Perfect weather brings out large crowd for Pensacola’s Grand Mardi Gras parade

By Allison Bew
Staff Writer

Thousands of Pensacolians struggled to find parking downtown Saturday for the Pensacola Grand Mardi Gras Parade. With a high in the mid-70s and not a cloud in the sky, the weather was perfect for catching beads and eating moon pies.

Mardi Gras, also known as “Fat Tuesday,” is Feb. 28, and Pensacola is more than ready to partake in the festive traditions.

The parades are one of the more famous traditions of Mardi Gras, which was first celebrated in the United States in Mobile, Alabama. Krewes get together and decorate their floats, put on costumes and throw beads and moon pies to the crowd.

Most krewes are societies that are organized specifically for parades, though there are some non-parading groups. While Mardi Gras might be the busiest time of year for krewes, they also participate in other parades year-round such as the Fiesta of Five Flags celebration and the Christmas parade.

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Photos by Allison Bew.

Carmela Miller is one of the founders of the Krewe de Carpe Diem. Krewe de Carpe Diem was founded in 2003 and has been participating in parades ever since.

“There is no real process when it comes to joining, but we like to keep it small,” Miller said. “We just want to have a good time. It is for the celebration of Mardi Gras, but it is also the celebration of our friendship.”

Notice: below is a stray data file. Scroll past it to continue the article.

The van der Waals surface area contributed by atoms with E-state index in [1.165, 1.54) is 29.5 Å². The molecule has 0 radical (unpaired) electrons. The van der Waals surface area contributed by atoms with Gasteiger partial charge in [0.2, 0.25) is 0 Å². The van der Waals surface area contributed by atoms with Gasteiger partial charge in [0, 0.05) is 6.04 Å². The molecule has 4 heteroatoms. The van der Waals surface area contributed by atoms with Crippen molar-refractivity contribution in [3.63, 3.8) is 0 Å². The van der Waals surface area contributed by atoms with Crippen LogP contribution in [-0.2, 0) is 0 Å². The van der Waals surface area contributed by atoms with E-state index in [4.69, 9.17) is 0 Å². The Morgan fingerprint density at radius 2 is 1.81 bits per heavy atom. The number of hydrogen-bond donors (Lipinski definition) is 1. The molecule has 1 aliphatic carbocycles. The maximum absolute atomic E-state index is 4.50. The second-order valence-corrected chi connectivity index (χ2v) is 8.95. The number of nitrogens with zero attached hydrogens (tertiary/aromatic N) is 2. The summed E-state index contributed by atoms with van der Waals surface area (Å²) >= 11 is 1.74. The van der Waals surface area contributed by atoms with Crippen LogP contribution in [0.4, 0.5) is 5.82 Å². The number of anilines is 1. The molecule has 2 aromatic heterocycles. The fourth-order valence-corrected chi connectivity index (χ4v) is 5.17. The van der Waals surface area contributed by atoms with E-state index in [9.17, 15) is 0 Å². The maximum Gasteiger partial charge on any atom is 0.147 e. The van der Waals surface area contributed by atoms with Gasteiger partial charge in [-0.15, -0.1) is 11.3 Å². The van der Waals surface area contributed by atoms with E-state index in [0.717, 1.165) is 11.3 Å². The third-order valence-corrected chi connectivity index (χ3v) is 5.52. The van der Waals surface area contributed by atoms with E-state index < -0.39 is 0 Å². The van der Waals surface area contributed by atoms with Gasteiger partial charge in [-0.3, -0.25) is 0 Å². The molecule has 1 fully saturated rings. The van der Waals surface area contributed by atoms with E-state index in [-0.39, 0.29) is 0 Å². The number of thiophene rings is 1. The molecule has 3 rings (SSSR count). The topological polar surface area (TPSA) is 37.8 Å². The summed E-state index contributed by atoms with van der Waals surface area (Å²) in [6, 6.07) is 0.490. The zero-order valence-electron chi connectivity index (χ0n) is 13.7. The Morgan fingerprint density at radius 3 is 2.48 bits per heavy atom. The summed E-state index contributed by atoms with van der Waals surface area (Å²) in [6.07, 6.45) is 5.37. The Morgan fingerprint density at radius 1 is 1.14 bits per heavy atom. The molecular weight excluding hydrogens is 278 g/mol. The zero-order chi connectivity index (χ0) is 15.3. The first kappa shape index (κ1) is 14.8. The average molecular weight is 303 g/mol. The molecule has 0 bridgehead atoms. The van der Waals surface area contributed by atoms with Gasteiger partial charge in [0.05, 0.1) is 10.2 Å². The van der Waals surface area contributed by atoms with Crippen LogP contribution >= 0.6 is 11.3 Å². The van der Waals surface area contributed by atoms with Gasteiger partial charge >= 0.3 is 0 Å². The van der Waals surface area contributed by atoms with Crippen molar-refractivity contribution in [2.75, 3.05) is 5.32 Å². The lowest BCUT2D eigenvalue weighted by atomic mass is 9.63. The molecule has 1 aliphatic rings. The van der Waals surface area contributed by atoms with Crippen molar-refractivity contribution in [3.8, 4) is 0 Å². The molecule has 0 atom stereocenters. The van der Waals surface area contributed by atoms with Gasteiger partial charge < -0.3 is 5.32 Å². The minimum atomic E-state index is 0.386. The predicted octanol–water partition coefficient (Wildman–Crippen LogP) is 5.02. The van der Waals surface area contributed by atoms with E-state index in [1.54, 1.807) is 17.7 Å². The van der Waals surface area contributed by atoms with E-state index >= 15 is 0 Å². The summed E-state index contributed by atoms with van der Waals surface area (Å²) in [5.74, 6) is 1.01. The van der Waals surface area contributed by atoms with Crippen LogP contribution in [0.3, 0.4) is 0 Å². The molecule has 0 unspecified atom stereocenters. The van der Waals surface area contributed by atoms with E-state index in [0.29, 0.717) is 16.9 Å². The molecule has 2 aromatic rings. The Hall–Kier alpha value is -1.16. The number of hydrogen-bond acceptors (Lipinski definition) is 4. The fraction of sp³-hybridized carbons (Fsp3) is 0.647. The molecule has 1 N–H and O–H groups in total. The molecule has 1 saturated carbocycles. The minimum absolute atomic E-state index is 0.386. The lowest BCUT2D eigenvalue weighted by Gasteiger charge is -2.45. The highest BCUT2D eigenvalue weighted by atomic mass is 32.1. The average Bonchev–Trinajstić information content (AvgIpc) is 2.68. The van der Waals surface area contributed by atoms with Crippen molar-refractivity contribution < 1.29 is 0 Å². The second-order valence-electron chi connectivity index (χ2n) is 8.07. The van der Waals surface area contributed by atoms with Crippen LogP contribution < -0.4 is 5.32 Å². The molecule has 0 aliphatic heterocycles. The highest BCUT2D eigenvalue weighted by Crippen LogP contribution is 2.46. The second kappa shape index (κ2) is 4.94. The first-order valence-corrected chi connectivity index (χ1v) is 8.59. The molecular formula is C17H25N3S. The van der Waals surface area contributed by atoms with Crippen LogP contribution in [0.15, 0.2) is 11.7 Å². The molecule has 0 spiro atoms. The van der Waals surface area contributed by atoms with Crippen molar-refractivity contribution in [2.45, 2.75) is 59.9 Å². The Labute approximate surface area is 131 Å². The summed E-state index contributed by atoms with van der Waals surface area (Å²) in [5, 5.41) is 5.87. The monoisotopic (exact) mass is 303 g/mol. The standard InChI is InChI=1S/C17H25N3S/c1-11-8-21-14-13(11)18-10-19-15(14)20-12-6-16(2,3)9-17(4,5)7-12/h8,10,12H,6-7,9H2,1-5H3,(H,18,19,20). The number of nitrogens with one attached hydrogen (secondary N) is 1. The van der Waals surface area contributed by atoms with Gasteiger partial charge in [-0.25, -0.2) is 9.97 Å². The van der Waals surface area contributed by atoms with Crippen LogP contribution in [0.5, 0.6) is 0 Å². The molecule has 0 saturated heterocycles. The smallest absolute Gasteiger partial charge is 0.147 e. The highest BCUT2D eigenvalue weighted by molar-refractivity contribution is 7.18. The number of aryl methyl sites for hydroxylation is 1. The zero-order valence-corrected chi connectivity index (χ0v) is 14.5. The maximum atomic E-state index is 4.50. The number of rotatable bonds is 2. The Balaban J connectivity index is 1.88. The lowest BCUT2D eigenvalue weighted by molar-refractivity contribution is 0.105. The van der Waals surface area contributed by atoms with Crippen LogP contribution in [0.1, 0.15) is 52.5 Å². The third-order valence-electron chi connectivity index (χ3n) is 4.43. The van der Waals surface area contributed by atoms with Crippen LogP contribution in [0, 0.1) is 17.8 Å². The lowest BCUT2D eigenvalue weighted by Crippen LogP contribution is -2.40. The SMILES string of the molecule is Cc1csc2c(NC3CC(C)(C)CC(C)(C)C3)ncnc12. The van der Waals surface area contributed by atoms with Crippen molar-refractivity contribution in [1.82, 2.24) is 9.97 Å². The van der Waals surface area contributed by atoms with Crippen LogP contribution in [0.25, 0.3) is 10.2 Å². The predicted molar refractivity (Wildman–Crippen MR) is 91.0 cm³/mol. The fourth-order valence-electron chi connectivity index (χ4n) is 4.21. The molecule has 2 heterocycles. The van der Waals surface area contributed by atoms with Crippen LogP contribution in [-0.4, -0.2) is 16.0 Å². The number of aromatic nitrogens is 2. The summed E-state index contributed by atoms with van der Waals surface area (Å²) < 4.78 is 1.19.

All the krewes in the parade have a certain theme and they dress up themselves and their floats to match.

Abbie Davidson is a newer member of Krewe de Carpe Diem; she joined the krewe three years ago. The Carpe Diem theme is disco. “We wear black or silver and crazy, big hair is encouraged,” Davidson said.

Pensacola Mardi Gras Inc. organized the parade on Saturday, and is a nonprofit run by Danny Zimmern and Amy Newman. Pensacola Parade People sell all the Mardi Gras-related items to the krewes for the parades, such as the beads that are thrown from the floats.

Audrey Preston and her mom Terry Preston are the co-owners of Pensacola Parade People.

“This is our fifth Mardi Gras season. However, we purposely named ourselves ‘Pensacola Parade People’ and not ‘Pensacola Mardi Gras People’ because we get business for all of the parades, but Mardi Gras is our biggest,” Audrey Preston said.

Mardi Gras season ends on Tuesday with the naming of a new Mardi Gras queen and king at the Priscus Celebration.

While Pensacola’s Mardi Gras parades are finished for the year, Mobile will have parades through Tuesday. Check out their website for the full schedule.